Breeding New Varieties of Peafowl

Breeding new varieties of peafowl

Joshua R. Nelson
Rocking B-A-B Ranch

Here at Rocking B-A-B Ranch we are so passionate about breeding peafowl that we are often accused of being slightly obsessive….…by our wives! However we are described, many visitors to our ranch feel that what we do is interesting. Although there are many factors to breeding peafowl that make it a very gratifying and rewarding endeavor, it is the idea of making something better, making something new that really gets us excited here at our ranch. You see, peafowl colors and varieties were not always so diverse. Nearly all the birds that we currently have the pleasure of viewing and breeding did not always exist. The only two types of peafowl that naturally occur in the wild are the Pavo cristatus (India Blue) and the Pavo muticus (Green); that is it, Green and Blue. Although India Blue and Green peafowl are undeniably amazing birds, God has blessed us with the creation of new and exciting colors and varieties of peafowl that rival the beauty of their predecessors.
So, where did all the different kinds of peafowl come from? All the colors and patterns of peafowl, with the exception of India Blue and Green peafowl, are the result of genetic mutations. Although genetic mutations are influenced by the captive breeding of wild animals, it is nature that produces the mutation. The two types of mutations that occur in peafowl are color mutations and pattern mutations, and have only occurred in the India Blue peafowl. We can not actually create a new color or a new pattern in peafowl! We can only reproduce those colors and patterns after they naturally occur. (Recent findings indicate that it may actually be possible to create a new color of peafowl by selectively breeding 2 different colors of peafowl into a single individual bird. What has yet to be determined is if 2 colors actually mix to create a new different color, or if actual mutations have occurred while trying to breed two different colors of peafowl together) Different types of peafowl are categorized into varieties. The variety of a peafowl is defined by the unique combination of its color and pattern or patterns. Each unique combination of color and pattern makes a different variety of peafowl, and according to the UPA approved varieties list there are 185 possible varieties of peafowl. I say possible because all the unique combinations, or varieties, have not yet been produced. There are new varieties that are waiting to be made!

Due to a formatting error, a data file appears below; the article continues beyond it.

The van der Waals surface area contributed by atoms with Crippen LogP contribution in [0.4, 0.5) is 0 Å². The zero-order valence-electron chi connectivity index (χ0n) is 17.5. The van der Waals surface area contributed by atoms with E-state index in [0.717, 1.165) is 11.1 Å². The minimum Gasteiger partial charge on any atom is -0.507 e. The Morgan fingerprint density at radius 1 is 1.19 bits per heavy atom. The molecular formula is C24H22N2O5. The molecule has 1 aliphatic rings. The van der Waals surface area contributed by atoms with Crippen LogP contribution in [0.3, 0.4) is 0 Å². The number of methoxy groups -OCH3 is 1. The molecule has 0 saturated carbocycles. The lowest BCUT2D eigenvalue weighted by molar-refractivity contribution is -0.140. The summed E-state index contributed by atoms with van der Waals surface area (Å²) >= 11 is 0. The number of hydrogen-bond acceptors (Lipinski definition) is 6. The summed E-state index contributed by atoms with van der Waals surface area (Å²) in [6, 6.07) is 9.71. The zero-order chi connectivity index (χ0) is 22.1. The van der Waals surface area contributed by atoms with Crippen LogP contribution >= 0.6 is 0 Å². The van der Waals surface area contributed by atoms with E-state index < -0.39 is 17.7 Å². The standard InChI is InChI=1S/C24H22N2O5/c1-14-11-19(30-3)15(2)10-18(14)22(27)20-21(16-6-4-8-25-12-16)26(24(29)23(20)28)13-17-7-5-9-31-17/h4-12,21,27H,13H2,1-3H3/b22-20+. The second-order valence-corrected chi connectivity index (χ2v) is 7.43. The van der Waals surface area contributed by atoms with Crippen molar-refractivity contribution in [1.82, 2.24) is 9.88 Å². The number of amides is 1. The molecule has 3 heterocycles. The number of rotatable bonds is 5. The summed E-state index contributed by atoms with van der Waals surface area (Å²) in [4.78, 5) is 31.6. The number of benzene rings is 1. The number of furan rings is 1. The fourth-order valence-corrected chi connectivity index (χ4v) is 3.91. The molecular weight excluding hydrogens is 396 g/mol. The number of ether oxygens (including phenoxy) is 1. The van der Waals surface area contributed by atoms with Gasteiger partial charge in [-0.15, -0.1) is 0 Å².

As I noted earlier we can not create new colors or patterns, we can only work with the genetics we have been given. We can, however, produce new varieties by breeding unique color and pattern combinations into the peafowl. So, lets discuss the recipe for making a new variety of peafowl. We can start by imagining a bird variety that we have never seen. For example, how many of you have seen a Buford Bronze black shoulder pied peacock? Most of us have seen a Buford Bronze peacock, some of us have seen a Buford Bronze black shoulder peacock, and a few of us have seen a Buford Bronze pied peacock. To produce this bird you will have to have the right ingredients. Unfortunately I have yet to find a genie in a bottle, so we will have to use DNA from peafowl that carry the ingredients (genetics) we need to bake (produce) a Buford Bronze black shoulder pied peacock. The ingredients we need are:
1 Buford Bronze colored gene from the mother
1 Buford Bronze colored gene from the father
1 Black shoulder gene from the mother
1 Black shoulder gene from the father
1 White gene from the mother or the father
1 Pied gene from the mother or the father

The very time consuming and statistical challenge is to get 1 India Blue peacock to inherit all these ingredients (genetics) from his mother and/or his father.
Each peafowl inherits 1 colored gene from the mother and 1 colored gene from the father, it takes 2 of the same colored genes in the same bird to express that color (the exception is sex linked colors in which a hen only requires 1 colored gene inherited from the father to express that color, sex linked colors are Purple, Cameo, and Peach). A peafowl would also have to inherit 1 black shoulder gene from the mother and 1 black shoulder gene from the father in order to express itself in a particular bird. A peafowl can inherit 1 white gene from the mother or father as well as 1 pied gene from the mother or father; however, a bird cannot inherit both the white and the pied genes from 1 parent. As long as both the pied gene and the white gene are present in the same bird (each gene being inherited from different parents), that bird will be pied in appearance. The bronze color and the two pattern mutations work independently of one another. A variety like a Buford Bronze black shoulder pied peacock can not be made over night. It must be done through several generations of selective breeding, which requires some knowledge about genetics and some good record keeping. But, with a lot of patience and passion mixed with a little bit of luck you may be the first person to present a spectacular bird of that caliber.
Here at our ranch in Florida we not only strive to breed and produce the finest birds of each variety we collect, we live to make new varieties of peafowl. When you get tired of coloring with the 24 crayola crayons that came in the box what do you do……..? You go to the store and buy the box of crayons that contain 64 colors!!